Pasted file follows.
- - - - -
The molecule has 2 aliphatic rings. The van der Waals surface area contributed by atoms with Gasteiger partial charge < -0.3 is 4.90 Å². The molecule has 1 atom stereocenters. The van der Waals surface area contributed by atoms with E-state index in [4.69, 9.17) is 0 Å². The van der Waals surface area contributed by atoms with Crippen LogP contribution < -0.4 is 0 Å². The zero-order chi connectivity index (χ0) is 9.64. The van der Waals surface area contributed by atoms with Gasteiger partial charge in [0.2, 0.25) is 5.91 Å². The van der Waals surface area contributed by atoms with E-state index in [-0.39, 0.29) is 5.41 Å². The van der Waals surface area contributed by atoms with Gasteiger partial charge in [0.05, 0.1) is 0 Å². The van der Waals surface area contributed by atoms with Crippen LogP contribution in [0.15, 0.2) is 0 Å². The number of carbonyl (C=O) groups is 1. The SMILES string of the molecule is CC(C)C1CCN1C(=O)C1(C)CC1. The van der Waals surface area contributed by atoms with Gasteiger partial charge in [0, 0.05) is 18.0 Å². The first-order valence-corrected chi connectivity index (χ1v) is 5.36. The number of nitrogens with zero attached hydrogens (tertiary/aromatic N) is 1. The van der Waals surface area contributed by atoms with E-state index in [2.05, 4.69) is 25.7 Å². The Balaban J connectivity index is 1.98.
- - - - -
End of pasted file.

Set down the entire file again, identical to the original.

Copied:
The molecule has 2 aliphatic rings. The van der Waals surface area contributed by atoms with Gasteiger partial charge < -0.3 is 4.90 Å². The molecule has 1 atom stereocenters. The van der Waals surface area contributed by atoms with E-state index in [4.69, 9.17) is 0 Å². The van der Waals surface area contributed by atoms with Crippen LogP contribution < -0.4 is 0 Å². The zero-order chi connectivity index (χ0) is 9.64. The van der Waals surface area contributed by atoms with Gasteiger partial charge in [0.2, 0.25) is 5.91 Å². The van der Waals surface area contributed by atoms with E-state index in [-0.39, 0.29) is 5.41 Å². The van der Waals surface area contributed by atoms with Gasteiger partial charge in [0.05, 0.1) is 0 Å². The van der Waals surface area contributed by atoms with Crippen LogP contribution in [0.15, 0.2) is 0 Å². The number of carbonyl (C=O) groups is 1. The SMILES string of the molecule is CC(C)C1CCN1C(=O)C1(C)CC1. The van der Waals surface area contributed by atoms with Gasteiger partial charge in [0, 0.05) is 18.0 Å². The first-order valence-corrected chi connectivity index (χ1v) is 5.36. The number of nitrogens with zero attached hydrogens (tertiary/aromatic N) is 1. The van der Waals surface area contributed by atoms with E-state index in [2.05, 4.69) is 25.7 Å². The Balaban J connectivity index is 1.98.